With a global health crisis still extremely relevant to travel decisions, many who may have sought overseas experiences are looking for domestic destinations. With uncertainty about international travel and how to navigate changing protocols in the days (and sometimes hours) leading to departure, audiences are changing how and when they plan. Uncertainty increases the need for spontaneous travel decisions to be made, shrinking the research and decision-making process considerably.
More than ever, understanding how customer values and priorities are shifting – focusing on safety, cost-effectiveness, and more accommodating travel options—is critical to success. Especially important is understanding how your strategy for each stage of the decision journey supports your destination’s goals.
Reaching travel intenders during every stage of their travel planning journey couldn’t be more important than right now. Understand the stages from dreaming to booking, experiencing to advocating the destination to others, with this FREE E-BOOK.
Considerations for an Abbreviated Customer Journey
Put travel protocols, how-to’s, and rapidly changing content front and center on your website. There are unanswered questions and uncertainty on navigation our changing times, sometimes hours before departure or arrival. Finding this content easily is critical to a quality experience with your destination or brand.
The Planning Stage is shorter than ever before. Consider increasing the frequency you’re using to serve your audience branded messages. Are all the impressions identical? Greater brand recall can be gleaned when the look is consistent, but messaging varies. Develop itineraries that can be booked with a single transaction, or personalized online and purchased at once, reducing planning times and allowing travelers to manage their activity schedules from one online location.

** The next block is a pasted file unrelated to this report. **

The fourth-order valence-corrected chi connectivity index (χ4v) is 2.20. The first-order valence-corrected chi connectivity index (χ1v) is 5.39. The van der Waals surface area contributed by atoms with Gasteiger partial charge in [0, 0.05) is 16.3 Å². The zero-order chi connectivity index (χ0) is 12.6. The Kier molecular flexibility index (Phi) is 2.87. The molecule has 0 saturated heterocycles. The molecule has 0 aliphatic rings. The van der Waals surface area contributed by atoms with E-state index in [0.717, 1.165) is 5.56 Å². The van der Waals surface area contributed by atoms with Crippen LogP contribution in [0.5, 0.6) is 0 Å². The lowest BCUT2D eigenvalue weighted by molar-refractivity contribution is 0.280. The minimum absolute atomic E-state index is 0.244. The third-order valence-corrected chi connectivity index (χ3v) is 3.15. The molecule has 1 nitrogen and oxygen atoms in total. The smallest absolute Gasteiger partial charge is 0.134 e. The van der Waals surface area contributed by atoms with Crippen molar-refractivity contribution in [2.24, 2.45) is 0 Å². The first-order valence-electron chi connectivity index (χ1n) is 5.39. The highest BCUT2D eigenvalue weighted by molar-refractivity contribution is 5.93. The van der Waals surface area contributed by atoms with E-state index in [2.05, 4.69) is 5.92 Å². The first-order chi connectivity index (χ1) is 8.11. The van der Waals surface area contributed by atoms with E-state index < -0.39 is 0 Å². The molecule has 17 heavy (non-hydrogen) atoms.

Bring destination partners together to bundle services. Is your community known for theatre or live performances? Consider bundling pre or post-show dining with the cost of the performance. Is it known for outdoor activities? Consider how a bundle of one water activity and one land activity might round out a family vacation. Attracting guy’s golfing trips or a weekend getaway for couples? How can the most popular activities be bundled together with others that you know might have availability?
Deal Sweeteners might be just the thing for travelers to decide on your destination over another. Consider dynamic ads featuring late-stage discounting for accommodations or last-minute bookings.
Have a plan for post-visit communication. Market your hashtag strategies on-site so that travelers use them in advocating for your brand and interact with them once they’ve departed. Consider follow-ups that don’t look like “rate your visit” and instead drive person-to-person engagement and advocates for life.
We’re living in ever-changing times. The need for spontaneous travel decisions to be made is a reality for destination and attraction marketers. Design your marketing with a shrinking decision-making process in mind, and beat out other destinations for late-booking travelers.
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